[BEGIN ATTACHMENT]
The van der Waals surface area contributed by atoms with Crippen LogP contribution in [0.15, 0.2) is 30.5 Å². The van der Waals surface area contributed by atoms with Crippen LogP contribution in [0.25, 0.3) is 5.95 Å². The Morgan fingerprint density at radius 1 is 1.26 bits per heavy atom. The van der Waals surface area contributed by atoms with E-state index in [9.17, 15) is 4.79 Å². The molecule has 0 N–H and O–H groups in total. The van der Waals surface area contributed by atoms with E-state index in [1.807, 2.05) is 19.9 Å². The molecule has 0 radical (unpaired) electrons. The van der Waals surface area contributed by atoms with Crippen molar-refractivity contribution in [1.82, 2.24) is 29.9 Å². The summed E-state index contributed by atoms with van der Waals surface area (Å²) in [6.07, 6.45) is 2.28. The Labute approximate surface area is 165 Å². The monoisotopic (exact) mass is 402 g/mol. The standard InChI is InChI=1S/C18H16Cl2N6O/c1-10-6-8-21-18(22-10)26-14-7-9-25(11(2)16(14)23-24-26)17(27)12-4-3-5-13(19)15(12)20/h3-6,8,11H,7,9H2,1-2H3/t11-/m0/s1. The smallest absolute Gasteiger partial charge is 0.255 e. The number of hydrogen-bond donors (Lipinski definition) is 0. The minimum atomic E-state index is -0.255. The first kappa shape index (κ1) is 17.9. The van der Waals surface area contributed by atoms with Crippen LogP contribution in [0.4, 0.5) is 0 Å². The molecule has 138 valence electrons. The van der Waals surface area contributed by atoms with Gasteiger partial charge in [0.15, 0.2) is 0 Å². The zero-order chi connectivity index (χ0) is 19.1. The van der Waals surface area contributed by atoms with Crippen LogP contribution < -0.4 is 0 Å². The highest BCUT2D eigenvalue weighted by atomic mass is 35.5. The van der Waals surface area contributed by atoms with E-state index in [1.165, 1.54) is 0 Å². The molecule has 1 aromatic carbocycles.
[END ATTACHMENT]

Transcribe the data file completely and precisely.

The van der Waals surface area contributed by atoms with Crippen LogP contribution in [0.15, 0.2) is 30.5 Å². The van der Waals surface area contributed by atoms with Crippen LogP contribution in [0.25, 0.3) is 5.95 Å². The Morgan fingerprint density at radius 1 is 1.26 bits per heavy atom. The van der Waals surface area contributed by atoms with E-state index in [9.17, 15) is 4.79 Å². The molecule has 0 N–H and O–H groups in total. The van der Waals surface area contributed by atoms with E-state index in [1.807, 2.05) is 19.9 Å². The molecule has 0 radical (unpaired) electrons. The van der Waals surface area contributed by atoms with Crippen molar-refractivity contribution in [1.82, 2.24) is 29.9 Å². The summed E-state index contributed by atoms with van der Waals surface area (Å²) in [6.07, 6.45) is 2.28. The Labute approximate surface area is 165 Å². The monoisotopic (exact) mass is 402 g/mol. The standard InChI is InChI=1S/C18H16Cl2N6O/c1-10-6-8-21-18(22-10)26-14-7-9-25(11(2)16(14)23-24-26)17(27)12-4-3-5-13(19)15(12)20/h3-6,8,11H,7,9H2,1-2H3/t11-/m0/s1. The smallest absolute Gasteiger partial charge is 0.255 e. The number of hydrogen-bond donors (Lipinski definition) is 0. The minimum atomic E-state index is -0.255. The first kappa shape index (κ1) is 17.9. The van der Waals surface area contributed by atoms with Crippen LogP contribution in [0.4, 0.5) is 0 Å². The molecule has 138 valence electrons. The van der Waals surface area contributed by atoms with Gasteiger partial charge in [0.15, 0.2) is 0 Å². The zero-order chi connectivity index (χ0) is 19.1. The van der Waals surface area contributed by atoms with Crippen LogP contribution < -0.4 is 0 Å². The highest BCUT2D eigenvalue weighted by atomic mass is 35.5. The van der Waals surface area contributed by atoms with E-state index in [1.165, 1.54) is 0 Å². The molecule has 1 aromatic carbocycles.